Cleaning the Windows registry is a popular and controversial topic. Many pundits tell you never to do it. When I wrote a book about Windows back in 1999, I dedicated most of one chapter to the topic. But today the pundits have a point. Most registry cleaning utilities do much more harm than good. I don’t recommend you clean your registry, per se, but I do recommend you maintain it.
I don’t want to dismiss the concept completely out of hand. There’s a difference between a bad idea and a bad implementation. Registry cleaning and maintenance is a victim of bad implementation. But that doesn’t mean it was a bad idea. So let’s talk about how to get the benefit while minimizing the drawbacks.
The Amiga had a command line, or CLI. It was a rather powerful CLI, especially for its time. But there are a number of differences between AmigaDOS and other operating systems you may be familiar with. These are the common AmigaDOS commands and their equivalents from other operating systems like DOS, Windows, Unix or Linux.
I’ve never seen a primer that relates or cross-references Amiga commands to Windows and Unix. So I wrote one. I hope it helps you understand your Amiga better. Because Amiga is sometimes like Windows and sometimes it’s like Unix, I think it might. And maybe, just maybe, you’ll learn something you didn’t know about Windows or Unix too.
I was trying to install some software last week and I got an NSIS error. The message certainly suggests corrupt downloads, but corrupt downloads are relatively rare, and when they happen, redownloading it ought to clear that up. Getting two of these failures in a row with different programs is really a freak occurrence, so I started looking for another problem.
I got lots of random errors installing Office 2013 when I went to do it, including error code 112-4 and error code 0-4, and some other install errors mostly ending in 4 that aren’t documented on Microsoft’s web site. Although previously undocumented, these errors are fixable. Read more
In my younger days, I administered WSUS on a small (300 servers or so) network. Every once in a while, I ran into an issue where a server just didn’t want to talk to WSUS. These days, some companies prefer to push patches with SCCM but it uses the same mechanism to push patches.
Apparently my old problem still happens from time to time. So I did some research to come up with a solution. This mechanism is still largely a black box, but it’s a lot better documented now than it was in my day. Here’s what I came up with for troubleshooting WSUS or SCCM. Read more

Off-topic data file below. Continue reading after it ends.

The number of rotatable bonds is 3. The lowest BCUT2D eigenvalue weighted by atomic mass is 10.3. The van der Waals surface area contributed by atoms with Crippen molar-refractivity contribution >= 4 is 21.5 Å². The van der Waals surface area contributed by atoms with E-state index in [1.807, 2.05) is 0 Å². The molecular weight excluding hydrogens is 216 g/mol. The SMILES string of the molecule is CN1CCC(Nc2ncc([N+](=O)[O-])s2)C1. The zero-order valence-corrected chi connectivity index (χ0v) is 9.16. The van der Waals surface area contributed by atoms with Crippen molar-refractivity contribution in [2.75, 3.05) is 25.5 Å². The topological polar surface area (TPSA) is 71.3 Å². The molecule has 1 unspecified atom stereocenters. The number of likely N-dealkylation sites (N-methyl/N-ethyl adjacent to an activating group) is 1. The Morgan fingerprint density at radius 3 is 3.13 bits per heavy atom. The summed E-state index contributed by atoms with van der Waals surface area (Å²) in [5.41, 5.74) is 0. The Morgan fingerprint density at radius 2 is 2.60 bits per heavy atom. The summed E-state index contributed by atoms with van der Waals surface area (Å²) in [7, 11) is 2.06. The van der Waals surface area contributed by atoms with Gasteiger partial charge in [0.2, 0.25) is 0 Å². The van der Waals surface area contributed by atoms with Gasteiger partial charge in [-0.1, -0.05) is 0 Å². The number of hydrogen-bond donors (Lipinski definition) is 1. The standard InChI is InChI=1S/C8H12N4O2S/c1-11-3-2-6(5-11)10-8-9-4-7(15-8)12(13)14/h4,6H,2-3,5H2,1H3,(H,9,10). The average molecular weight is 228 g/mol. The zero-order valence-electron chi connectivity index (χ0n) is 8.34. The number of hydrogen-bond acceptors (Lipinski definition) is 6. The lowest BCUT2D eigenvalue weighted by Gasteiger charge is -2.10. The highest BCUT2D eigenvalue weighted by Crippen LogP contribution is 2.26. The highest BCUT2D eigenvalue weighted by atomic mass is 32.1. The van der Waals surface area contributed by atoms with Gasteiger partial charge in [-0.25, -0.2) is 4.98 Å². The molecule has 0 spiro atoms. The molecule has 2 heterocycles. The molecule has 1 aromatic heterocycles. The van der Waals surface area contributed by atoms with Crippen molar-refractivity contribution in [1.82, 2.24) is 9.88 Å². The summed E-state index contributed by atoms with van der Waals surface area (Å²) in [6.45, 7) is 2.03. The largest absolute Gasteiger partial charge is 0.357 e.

Sometimes in a batch file I find myself needing to perform more than one operation on a server, especially inside a for loop. Rather than do a pair of for loops, which isn’t always desirable, you can use the & operator. Read more
I found some good advice on Lifehacker today about building a professional network. Not just having 500 connections on Linkedin, but having a real professional network made up of people who help one another advance their careers.
I stumbled into this completely by accident. Read more
A former classmate and industry colleague dropped me a line a few weeks ago. He pointed out that memory is dirt cheap, and he bought 16 GB of RAM, just because it cost him around $100 to do, and was wondering what to do with it. A ramdisk, perhaps?
My search logs prove that ramdisks are the best-kept secret in the industry (virtually nobody knows or cares about them), but they’re still the best way to increase the longevity or life expectancy of an SSD and an outstanding way to pep up performance. A ramdisk is 80 times faster than a hard drive, 60 times faster than a RAID array, and 10-20 times faster than an SSD. Read more
Moving the rest of your temporary files to a ramdisk provides a number of performance benefits. Program installations proceed noticeably faster, and fewer files written to your system disk means less fragmentation, less maintenance for an SSD, and, most likely, longer SSD life.
On some web pages offering programs to download, you may have seen something called an MD5 near the program link, consisting of a long, weird code like 6cbfd919baa7c9e03c8471ae4d8f8bb.
You can use that code to make sure the file you downloaded is what the author intended you to get and wasn’t corrupted during the download process or, worse yet, booby-trapped by someone else. Here’s how.